The Jersey, Alderney, and Guernsey Cow: Their History, Nature and Management, Showing how to Choose a Good Cow, how to Feed, to Manage, to Milk, and to Breed to the Most Profit
Willis Pope Hazard
Porter and Coates, 1872 - Alderney cattle - 142 pages
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The Jersey, Alderney, and Guernsey Cow: Their History, Nature and Management ...
Willis P. Hazard
No preview available - 2016
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according advantage Agricultural Alderney allowed amount animal appearance attention beauty become body breed broad bull butter calf calving cattle cause churning classes clean color condition considerable constitution cream dairy deep determine drop early England especially experience extent fact farmer feed fine four frequently give given grass Guernsey hair hand head heifer herd horns importance increasing indicate island Jersey cow keep larger less marked matter milk mirror months natural necessary never observed obtained pasture perfect period placed points possible pounds prize produce proved quantity quarts race regard rich rises running says scutcheon secretion seems seen short side skin Society sometimes taken teats teeth thigh tion tufts udder usually veins week winter yellow yield
Page 126 - Never allow the dairy to be used for any other purpose than that for which it was originally intended : nothing but milk, cream, and butter should at any time be permitted to be placed there.
Page 29 - ... chewing the cud ; they, in consequence, afford much less milk or cream. It was anciently thought that cream from the Jersey cow was too rich for making cheese. Mr. Le Feuvre, of La Houge, who has a fine breed of cows, tried the experiment two years since, and succeeded to admiration. It was made from the pure milk, cream and all, as it comes from the cow. It was found that the quantity of milk that would have produced a pound of butter afforded one pound and a half of cheese. From the quantity...
Page 113 - Eeturning to the cow: two weeks or so after calving, if the weather be very fine, she is turned out to grass in the daytime. It is the custom in all the Channel Islands to tether cattle. The tethers are made of small chain; a spike about one foot long is attached at one end and driven into the ground; the other end is tied to the cow's halter, the latter being made fast at the base of her horns; the length of these tethers is altogether about four yards. During the day cattle are frequently moved,...
Page 22 - as far as Jersey is in question ; for, about seventy years since, Mr. Dumaresq, of St. Peter's, afterwards the chief magistrate, sent some of the best Jersey cows to his father-in-law, the then proprietor of Alderney ; so that the Jersey was, already at that period, an improved and superior to the Alderney race. It has since been vastly amended in form, and generally so in various qualities, though the best of those recorded at that period gave as much milk and butter as the best may do now.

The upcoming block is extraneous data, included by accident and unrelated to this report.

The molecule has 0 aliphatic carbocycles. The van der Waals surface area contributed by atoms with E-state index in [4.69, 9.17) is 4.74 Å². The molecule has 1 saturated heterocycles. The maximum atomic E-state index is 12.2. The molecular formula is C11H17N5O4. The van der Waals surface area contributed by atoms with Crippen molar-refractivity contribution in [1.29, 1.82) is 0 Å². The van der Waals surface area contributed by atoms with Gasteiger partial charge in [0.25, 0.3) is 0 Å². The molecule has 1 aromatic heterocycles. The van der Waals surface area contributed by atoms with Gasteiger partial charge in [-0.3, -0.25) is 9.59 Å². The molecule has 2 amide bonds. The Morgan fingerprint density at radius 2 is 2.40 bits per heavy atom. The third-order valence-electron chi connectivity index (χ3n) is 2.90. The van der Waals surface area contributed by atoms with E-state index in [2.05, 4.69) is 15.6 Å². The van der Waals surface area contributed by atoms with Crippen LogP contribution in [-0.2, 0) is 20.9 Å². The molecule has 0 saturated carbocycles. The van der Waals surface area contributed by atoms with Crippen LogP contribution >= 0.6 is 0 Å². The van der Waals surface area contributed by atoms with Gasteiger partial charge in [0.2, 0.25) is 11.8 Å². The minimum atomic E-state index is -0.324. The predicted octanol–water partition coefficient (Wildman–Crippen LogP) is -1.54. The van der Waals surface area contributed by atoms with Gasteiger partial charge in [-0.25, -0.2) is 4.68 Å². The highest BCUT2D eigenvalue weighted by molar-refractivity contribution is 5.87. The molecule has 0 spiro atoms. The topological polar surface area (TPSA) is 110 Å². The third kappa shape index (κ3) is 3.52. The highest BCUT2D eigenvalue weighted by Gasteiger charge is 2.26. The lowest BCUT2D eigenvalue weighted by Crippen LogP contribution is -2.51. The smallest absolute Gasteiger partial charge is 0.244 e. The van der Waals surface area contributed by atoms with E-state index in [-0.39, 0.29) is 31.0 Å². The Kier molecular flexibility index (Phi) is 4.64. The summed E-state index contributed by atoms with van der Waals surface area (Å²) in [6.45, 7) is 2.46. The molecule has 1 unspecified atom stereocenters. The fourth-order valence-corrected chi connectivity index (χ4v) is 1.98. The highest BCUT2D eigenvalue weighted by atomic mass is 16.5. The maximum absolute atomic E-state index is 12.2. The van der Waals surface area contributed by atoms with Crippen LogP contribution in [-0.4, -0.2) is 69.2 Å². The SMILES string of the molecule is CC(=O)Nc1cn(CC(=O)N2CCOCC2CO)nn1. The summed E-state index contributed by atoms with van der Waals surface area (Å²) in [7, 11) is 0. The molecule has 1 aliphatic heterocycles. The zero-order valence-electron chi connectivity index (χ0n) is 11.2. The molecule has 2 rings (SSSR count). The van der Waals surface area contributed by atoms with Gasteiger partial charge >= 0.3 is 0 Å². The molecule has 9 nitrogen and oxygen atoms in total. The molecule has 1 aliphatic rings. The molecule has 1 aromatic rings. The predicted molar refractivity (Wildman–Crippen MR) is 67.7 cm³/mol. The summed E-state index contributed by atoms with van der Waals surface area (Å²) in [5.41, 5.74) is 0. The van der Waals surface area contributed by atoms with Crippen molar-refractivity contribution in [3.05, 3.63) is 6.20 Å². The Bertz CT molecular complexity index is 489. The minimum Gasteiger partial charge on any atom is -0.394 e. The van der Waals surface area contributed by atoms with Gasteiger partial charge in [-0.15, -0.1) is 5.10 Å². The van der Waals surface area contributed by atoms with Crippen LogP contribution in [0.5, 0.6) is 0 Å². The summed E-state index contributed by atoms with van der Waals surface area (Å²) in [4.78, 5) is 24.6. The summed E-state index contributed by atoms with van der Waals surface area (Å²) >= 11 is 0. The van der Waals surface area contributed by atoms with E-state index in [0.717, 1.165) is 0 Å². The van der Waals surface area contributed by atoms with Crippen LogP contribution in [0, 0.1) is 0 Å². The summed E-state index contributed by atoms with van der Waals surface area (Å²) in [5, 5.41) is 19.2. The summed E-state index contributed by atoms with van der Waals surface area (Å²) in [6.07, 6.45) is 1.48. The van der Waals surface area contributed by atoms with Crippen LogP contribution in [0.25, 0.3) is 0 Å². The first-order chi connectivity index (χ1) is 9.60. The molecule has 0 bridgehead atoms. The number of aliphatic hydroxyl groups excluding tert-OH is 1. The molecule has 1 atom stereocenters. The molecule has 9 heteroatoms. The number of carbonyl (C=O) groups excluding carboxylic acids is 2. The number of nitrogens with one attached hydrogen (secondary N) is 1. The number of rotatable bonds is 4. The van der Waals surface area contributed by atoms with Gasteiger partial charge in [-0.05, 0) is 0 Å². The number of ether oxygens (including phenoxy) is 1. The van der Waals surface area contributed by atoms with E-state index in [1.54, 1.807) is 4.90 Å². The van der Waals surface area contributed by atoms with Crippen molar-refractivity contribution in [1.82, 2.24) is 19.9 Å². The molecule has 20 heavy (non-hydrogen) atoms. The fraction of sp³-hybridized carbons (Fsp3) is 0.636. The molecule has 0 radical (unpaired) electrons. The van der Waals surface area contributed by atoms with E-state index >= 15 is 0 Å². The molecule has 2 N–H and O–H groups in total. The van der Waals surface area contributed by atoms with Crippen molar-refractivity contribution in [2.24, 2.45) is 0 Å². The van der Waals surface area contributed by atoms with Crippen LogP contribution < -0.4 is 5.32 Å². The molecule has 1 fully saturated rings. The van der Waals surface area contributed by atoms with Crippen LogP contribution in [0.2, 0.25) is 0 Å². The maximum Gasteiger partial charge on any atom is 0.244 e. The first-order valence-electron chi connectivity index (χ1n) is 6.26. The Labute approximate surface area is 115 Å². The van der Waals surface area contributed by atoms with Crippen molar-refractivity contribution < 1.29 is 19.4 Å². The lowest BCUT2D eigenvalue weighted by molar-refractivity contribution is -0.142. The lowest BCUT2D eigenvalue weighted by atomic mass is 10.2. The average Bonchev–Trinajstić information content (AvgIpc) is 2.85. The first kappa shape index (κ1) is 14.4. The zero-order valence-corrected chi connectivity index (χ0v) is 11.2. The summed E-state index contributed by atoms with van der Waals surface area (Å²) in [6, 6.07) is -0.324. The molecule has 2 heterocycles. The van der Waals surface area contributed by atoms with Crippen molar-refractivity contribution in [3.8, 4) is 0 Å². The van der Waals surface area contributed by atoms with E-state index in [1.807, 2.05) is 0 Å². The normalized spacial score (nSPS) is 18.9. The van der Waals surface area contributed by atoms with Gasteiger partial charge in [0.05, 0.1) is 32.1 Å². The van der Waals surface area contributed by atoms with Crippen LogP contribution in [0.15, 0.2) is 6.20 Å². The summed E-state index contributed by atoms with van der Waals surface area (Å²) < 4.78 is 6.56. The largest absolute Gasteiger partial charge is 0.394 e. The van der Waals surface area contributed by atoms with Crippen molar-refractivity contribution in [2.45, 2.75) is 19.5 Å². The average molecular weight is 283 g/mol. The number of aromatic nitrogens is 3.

Page 24 - Merrilies of cows, that no attempt to fatten them might succeed — the great quantities of milk and cream which they produced probably absorbing all their fattening properties Yet careful attention to crossing has greatly remedied this defect. By having studied the habits of a good cow with a...
Page 29 - ... place of the unglazed deep vessels. It is admitted that the richest milk and cream are produced by cows whose ears have a yellow or orange color within. Some of the best cows give twenty-six quarts of milk in twenty-four hours, and fourteen Ibs.
Page 28 - ... sample of butter till within six weeks of parturition. At this period, which is usually regulated to take place about the month of March or April, just when the cow, being in full milk, may soon be placed on the fresh spring pasture in April or May, she is an object of extreme care. On calving she is given a warm potation of cider, with a little powdered ginger. Quayle hints that pet cows are further indulged with a toast in their caudle. The calf is taken from the cow at once, and fed by hand....
Page 23 - Jersey fanners, like many others, never thought of crossing with a view to improvement, conscious of possessing a breed excellent for the production of rich milk and cream — milk so rich in some cows that it seems like what is sometimes called cream in cities — and cream so much richer that, from a verdant pasture in spring, it appears like clouted cream. But the Jersey farmer sought no further. He was content to possess an ugly, ill-formed animal, with flat sides, wide between the ribs and hips,...
Page 25 - sequestered isle," as Horace Walpole termed it, and Lieutenant-General Andrew Gordon, who succeeded him, nearly half a century back, both sent some of the best cattle to England and Scotland. If pains were taken, the race and its consequents might be distinctly traced, which might lead to important results in breeding. In the " Farmers' Series," at the article